His large sculptures of faces would be life-like, if it weren’t for the warped proportions with which Plensa experiments. With a focus on humanity, reflection, and connection, Plensa is perhaps the most apt artist to highlight this year, consistently creating thought-provoking works that meditate on perception and unity through the human form.
The Spanish artist was born in 1955, studied fine art and design in the 1970s, and debuted his first exhibition in 1980, since becoming one of the best-known Catalan artists across the world. While Plensa has always been a consistently active artist, it was his 2004 Crown Fountain in Chicago’s Millennium Park that truly elevated Plensa’s popularity, leading to commissions that have been completed as recently as 2018. Crown Fountain is not necessarily Plensa’s regular style: the 16-metre-high towers of black granite and LED screens displayed massive close-up photographs of people’s faces, serving as a fountain as water pours from their mouths. A 70-metre-long shallow pool connects the two towers, designed for people to walk through, not just to admire. This is a key facet of Plensa’s body of work: his sculptures invite viewers into a dialogue, facilitating reflection and openness through their simple presence.
More recently, Plensa’s sculptures have taken the form of tall, elongated heads, the likenesses of people whom Plensa has scanned and manipulated into perceptual enigmas. For Luxembourg Art Week this November, the installation of Carlota (2018) – a four-metre-high cast iron head – is the perfect example of the importance of public space to Plensa’s work. Originally installed at the Dutch Museum Beelden aan Zee last year, where the three-dimensional portrait of the young girl was placed on a grassy hill, Carlota now encounters commuters in Luxembourg as she rests in the bustling city, between a busy road and a tram line. Her closed eyes make the sculpture non-confrontational, evoking instead ideas of meditation and deep thought. A similar sculpture now greets Canadians at the Richmond-Adelaide Centre in Toronto’s Financial District, titled Dreaming, which depicts the same quiet contemplation in white marble and resin.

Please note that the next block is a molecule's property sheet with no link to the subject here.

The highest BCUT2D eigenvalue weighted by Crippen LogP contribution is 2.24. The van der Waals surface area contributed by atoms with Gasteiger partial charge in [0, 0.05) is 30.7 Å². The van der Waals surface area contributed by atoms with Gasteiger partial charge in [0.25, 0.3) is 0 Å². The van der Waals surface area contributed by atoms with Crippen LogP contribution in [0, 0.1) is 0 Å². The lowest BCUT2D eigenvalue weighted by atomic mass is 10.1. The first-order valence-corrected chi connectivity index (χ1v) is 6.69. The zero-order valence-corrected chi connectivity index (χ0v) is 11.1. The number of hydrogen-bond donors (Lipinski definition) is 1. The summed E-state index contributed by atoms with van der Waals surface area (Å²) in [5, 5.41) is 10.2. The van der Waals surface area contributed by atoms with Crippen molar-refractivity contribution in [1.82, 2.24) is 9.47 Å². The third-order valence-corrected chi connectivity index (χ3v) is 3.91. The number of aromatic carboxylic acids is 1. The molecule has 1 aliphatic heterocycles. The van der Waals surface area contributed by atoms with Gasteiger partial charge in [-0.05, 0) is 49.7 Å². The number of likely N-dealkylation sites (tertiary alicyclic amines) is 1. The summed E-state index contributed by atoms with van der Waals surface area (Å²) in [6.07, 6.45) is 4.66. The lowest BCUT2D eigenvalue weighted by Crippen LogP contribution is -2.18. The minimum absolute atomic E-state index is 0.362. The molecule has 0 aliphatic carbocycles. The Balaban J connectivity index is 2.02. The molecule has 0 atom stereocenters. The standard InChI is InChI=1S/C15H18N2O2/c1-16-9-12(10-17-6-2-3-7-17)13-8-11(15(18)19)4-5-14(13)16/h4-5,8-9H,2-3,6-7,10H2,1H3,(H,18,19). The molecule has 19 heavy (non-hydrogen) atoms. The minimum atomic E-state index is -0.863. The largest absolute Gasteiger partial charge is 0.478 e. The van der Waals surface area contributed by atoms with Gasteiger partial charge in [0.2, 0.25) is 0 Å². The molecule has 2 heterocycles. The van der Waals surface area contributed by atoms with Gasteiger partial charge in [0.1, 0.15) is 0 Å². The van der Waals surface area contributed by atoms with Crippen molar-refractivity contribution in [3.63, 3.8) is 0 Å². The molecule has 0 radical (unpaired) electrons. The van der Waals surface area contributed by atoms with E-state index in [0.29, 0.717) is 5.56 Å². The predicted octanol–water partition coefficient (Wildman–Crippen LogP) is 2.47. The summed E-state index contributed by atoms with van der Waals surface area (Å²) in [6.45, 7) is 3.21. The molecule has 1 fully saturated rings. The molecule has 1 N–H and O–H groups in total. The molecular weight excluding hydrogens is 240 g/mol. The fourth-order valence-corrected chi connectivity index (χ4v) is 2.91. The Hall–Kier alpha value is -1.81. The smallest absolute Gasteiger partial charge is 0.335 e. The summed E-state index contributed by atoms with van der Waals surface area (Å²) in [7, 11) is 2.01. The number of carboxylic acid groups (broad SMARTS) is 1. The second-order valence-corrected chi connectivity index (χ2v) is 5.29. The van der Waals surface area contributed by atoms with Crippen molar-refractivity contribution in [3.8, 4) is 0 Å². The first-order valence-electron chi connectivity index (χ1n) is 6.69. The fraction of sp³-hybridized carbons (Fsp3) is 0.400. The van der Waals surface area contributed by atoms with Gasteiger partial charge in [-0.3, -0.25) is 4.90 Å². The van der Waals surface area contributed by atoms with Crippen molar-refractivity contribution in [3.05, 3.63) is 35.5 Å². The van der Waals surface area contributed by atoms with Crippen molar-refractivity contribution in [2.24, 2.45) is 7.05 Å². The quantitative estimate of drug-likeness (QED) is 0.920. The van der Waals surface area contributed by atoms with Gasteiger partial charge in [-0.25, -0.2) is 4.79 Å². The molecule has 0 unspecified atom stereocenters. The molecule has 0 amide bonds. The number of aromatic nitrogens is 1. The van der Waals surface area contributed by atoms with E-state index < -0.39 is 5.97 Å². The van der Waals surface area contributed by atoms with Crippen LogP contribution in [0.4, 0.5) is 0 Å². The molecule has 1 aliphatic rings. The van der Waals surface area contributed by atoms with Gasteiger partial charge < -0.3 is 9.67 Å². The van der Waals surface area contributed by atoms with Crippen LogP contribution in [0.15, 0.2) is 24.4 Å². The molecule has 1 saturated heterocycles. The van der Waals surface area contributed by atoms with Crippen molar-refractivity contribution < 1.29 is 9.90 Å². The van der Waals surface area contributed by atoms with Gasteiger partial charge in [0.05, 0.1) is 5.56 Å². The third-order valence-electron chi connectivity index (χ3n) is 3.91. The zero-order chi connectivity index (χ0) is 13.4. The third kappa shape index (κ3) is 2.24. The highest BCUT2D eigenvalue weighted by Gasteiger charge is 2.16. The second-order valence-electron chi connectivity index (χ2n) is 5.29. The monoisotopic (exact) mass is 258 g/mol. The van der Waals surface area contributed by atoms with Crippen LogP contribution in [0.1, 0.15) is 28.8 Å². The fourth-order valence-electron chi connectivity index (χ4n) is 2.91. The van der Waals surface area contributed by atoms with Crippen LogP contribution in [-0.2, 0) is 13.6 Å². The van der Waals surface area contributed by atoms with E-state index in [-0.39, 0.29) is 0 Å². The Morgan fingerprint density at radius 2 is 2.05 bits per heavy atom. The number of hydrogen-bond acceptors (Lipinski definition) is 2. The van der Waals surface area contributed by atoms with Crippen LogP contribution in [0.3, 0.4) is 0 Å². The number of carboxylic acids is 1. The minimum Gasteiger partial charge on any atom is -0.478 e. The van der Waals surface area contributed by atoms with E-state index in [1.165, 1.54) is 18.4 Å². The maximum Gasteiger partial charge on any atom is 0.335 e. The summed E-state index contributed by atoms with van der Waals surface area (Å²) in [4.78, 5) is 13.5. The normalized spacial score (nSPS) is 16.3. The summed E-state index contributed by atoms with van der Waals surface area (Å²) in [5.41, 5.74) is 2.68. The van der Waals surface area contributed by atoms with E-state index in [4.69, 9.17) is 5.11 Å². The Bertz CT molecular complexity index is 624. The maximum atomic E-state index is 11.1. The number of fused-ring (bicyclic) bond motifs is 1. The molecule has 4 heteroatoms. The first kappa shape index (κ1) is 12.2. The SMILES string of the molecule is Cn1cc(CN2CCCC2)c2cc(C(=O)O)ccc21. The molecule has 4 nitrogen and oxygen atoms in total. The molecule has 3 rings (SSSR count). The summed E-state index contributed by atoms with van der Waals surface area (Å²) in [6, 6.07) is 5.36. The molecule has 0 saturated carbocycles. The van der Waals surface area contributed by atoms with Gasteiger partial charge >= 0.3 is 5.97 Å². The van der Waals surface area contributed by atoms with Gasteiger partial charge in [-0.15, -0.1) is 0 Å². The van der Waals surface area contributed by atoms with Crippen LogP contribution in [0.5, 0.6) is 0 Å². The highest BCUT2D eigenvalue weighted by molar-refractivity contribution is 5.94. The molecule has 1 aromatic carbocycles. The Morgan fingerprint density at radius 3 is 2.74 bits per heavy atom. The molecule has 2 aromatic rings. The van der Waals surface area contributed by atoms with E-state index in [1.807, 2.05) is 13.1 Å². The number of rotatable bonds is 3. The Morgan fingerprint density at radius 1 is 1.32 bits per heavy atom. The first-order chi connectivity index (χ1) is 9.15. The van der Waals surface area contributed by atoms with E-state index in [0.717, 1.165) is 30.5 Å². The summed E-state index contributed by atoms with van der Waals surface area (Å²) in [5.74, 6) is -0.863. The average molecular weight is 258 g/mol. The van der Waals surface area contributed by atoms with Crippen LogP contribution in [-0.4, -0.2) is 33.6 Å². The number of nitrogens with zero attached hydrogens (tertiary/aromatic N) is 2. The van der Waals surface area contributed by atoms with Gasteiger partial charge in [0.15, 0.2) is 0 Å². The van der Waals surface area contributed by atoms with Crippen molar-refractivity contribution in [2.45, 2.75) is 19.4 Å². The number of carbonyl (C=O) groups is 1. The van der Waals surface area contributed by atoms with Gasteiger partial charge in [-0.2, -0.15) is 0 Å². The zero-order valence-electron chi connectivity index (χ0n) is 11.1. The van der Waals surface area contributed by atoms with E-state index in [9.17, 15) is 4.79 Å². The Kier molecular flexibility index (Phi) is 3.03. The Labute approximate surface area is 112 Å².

Plensa’s most recent work, however, departs again from the single monumental heads he has often created, providing four heads this time, again cast in iron, but originally carved in wood. The four pillars, out of which the faces gaze, stand in the meadow next to New York’s Parrish Art Museum, which opened their Field of Dreams exhibit on August 20. The outdoor exhibition is showing works from a variety of artists, not just Plensa: Theaster Gates’ Monument in Waiting is a highlight, while artist Jim Dine has contributed two bronze sculptures, The Hooligan (2019) and The Wheatfield (Agincourt) (1989-2019). Plensa’s pillars are particularly enchanting, however, with president and interim co-chair of the museum’s trustees, Mary E. Frank, describing the sculptures as ‘ethereal and dreamlike’.
Those words are certainly appropriate for any of Jaume Plensa’s artworks. His sculptural installations are both monumental and contemplative, and their placement in public spaces is a reminder for passers-by to stop for a moment to consider their world, their fellow humans, and their own perspective.
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